Peter Catesby Peter Cates


EMI, CDC 7474772, cd, recorded 1985-86.

Camille Saint-Saens (1835-1921) was displaying perfect pitch before he was three years old and would be a child prodigy on the piano by age five; however, his mother sensibly decided he was too young for any exposure to the rigors of public acclaim through an official debut but the boy was allowed to perform for family, friends and other small groups occasionally.

Camille Saint-Saens

From 7 to 13 years of age, Saint-Saens studied with the gifted pedagogue, Camille-Marie Stamaty (1811-1870), who had certain unorthodox teaching tools; for example, he would set a bar in front of the keyboard, and insist that his students rest their elbows and forearms on it, relying only on their fingers and hands to play . The composer felt this was good training.

He gave his first public concert in Paris at 10 years old, performing Concertos by Mozart and Beethoven.

At age 13, he was admitted to the Paris Conservatory but, despite being an outstanding pianist, was strongly encouraged to study organ because of the prevailing view that employment opportunities for organists were far greater in France than for pianists, especially with the large number of churches. He switched his focus to that instrument, got a job as organist at 18 for one of the oldest Parisian churches, itself with 26,000 parishioners and made very good wages. Composer Franz Liszt declared Saint-Saens to be the greatest organist he ever heard.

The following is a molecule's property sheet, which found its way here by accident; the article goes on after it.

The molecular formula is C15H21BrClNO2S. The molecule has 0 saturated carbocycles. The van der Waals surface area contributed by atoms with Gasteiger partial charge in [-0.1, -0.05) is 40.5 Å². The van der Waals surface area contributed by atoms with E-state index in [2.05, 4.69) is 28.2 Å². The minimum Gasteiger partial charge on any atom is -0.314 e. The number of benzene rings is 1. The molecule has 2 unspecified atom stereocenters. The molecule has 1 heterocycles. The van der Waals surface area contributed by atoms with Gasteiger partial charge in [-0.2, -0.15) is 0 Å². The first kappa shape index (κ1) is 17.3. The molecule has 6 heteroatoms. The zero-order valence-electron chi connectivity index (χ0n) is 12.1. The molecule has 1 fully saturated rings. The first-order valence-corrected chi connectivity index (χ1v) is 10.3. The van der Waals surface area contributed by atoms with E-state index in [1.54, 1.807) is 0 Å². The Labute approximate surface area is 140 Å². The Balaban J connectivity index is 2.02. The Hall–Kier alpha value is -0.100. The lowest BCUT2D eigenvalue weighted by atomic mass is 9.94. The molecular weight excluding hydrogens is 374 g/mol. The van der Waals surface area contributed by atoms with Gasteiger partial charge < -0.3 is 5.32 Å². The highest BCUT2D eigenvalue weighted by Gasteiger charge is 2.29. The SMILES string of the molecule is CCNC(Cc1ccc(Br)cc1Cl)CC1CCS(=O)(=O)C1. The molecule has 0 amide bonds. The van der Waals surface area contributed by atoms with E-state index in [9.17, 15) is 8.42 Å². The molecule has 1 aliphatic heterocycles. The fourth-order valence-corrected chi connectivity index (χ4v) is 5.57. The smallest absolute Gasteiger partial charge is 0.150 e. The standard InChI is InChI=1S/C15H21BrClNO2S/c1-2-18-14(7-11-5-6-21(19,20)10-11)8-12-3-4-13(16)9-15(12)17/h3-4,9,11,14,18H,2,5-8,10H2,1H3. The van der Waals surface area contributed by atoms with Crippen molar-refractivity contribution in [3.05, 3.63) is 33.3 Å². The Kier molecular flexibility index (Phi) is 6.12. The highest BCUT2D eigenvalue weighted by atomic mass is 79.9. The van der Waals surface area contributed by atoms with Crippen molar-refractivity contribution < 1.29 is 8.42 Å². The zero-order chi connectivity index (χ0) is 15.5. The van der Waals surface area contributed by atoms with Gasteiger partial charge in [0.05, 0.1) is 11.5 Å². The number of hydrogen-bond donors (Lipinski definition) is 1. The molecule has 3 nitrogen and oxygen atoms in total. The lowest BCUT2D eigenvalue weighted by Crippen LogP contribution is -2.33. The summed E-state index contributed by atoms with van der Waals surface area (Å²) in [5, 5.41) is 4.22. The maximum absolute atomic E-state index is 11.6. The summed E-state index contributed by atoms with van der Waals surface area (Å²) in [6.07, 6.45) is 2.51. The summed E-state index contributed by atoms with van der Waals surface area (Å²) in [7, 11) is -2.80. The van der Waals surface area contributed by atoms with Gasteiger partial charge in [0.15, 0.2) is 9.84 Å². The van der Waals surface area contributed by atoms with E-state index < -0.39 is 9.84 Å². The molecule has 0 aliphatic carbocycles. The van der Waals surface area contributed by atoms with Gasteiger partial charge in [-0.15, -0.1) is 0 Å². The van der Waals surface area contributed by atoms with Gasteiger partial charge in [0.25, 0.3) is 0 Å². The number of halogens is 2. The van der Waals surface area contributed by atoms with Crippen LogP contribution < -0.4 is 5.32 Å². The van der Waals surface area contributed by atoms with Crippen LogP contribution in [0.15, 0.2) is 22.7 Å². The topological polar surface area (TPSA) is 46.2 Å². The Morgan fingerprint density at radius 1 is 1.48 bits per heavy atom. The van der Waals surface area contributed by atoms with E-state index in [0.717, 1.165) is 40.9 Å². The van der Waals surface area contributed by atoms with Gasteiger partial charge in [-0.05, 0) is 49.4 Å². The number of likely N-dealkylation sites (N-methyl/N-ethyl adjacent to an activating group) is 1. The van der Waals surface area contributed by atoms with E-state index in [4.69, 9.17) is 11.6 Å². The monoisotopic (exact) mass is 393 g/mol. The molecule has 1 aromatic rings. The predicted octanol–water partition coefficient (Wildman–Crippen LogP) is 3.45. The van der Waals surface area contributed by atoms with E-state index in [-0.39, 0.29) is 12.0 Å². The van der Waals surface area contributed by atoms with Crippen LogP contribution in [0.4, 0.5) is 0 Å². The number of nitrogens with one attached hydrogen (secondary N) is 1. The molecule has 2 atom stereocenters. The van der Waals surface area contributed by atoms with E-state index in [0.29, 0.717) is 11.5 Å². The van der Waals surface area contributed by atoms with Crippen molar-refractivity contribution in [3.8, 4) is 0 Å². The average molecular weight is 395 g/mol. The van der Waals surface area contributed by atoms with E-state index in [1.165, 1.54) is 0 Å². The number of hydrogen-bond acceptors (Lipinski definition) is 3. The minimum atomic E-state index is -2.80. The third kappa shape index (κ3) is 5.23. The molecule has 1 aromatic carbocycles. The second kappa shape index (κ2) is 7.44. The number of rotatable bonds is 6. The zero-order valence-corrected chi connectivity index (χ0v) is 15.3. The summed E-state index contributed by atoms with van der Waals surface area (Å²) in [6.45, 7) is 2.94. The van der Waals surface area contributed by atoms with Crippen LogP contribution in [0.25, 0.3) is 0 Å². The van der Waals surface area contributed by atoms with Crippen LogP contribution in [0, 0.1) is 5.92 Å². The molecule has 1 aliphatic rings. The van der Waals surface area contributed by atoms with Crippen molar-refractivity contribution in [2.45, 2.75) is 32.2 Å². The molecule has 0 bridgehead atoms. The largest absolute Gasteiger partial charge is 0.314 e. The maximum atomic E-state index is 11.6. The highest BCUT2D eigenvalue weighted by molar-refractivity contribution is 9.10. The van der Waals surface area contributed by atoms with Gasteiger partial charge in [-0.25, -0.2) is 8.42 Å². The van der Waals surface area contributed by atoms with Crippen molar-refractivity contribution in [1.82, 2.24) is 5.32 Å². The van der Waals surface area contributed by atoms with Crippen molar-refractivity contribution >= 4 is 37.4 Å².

One of Saint-Saens’s teachers introduced him to the music of Bach, which was one of his greatest loves.

While at the Conservatory, he was also an outstanding student in many other subjects, including French literature, Greek and Latin, philosophy, math, theology, astonomy etc., and would have a lifelong passion for learning.

He premiered the Organ Symphony in London in 1886 where it met with immediate success. Ironically, after 20 years of being a church organist, he cared little for the instrument yet wrote what I feel is his most moving work. It is scored for full orchestra, organ and two pianos and is given a very nice recording by organist Philippe Lefebvre, in a collaboration with the French National Radio Orchestra, under Seiji Ozawa, who was music director of the Boston Symphony from 1973 to 2002. Ozawa also included two very elegant tone poems based on Greek mythology, Phaeton and Omphale’s Spinning Wheel, on this mid-1980s CD.

As a young man, Saint-Saens championed the music of Schumann, Liszt and Wagner but grew quite reactionary with age. He was the teacher and lifelong friend of composer Gabriel Faure but considered Debussy and Stravinsky to be dangerous lunatics who deserved to be institutionalized, after hearing their music.

He gave his last recital in November 1921, at the age of 86, and was reported as being in vigorous health. A month later, he died suddenly of a heart attack while vacationing in Algiers.

Saint-Saens was so precociously talented from his earliest years that Hector Berlioz (1803-1869) commented that this young man lacked one important quality – inexperience!


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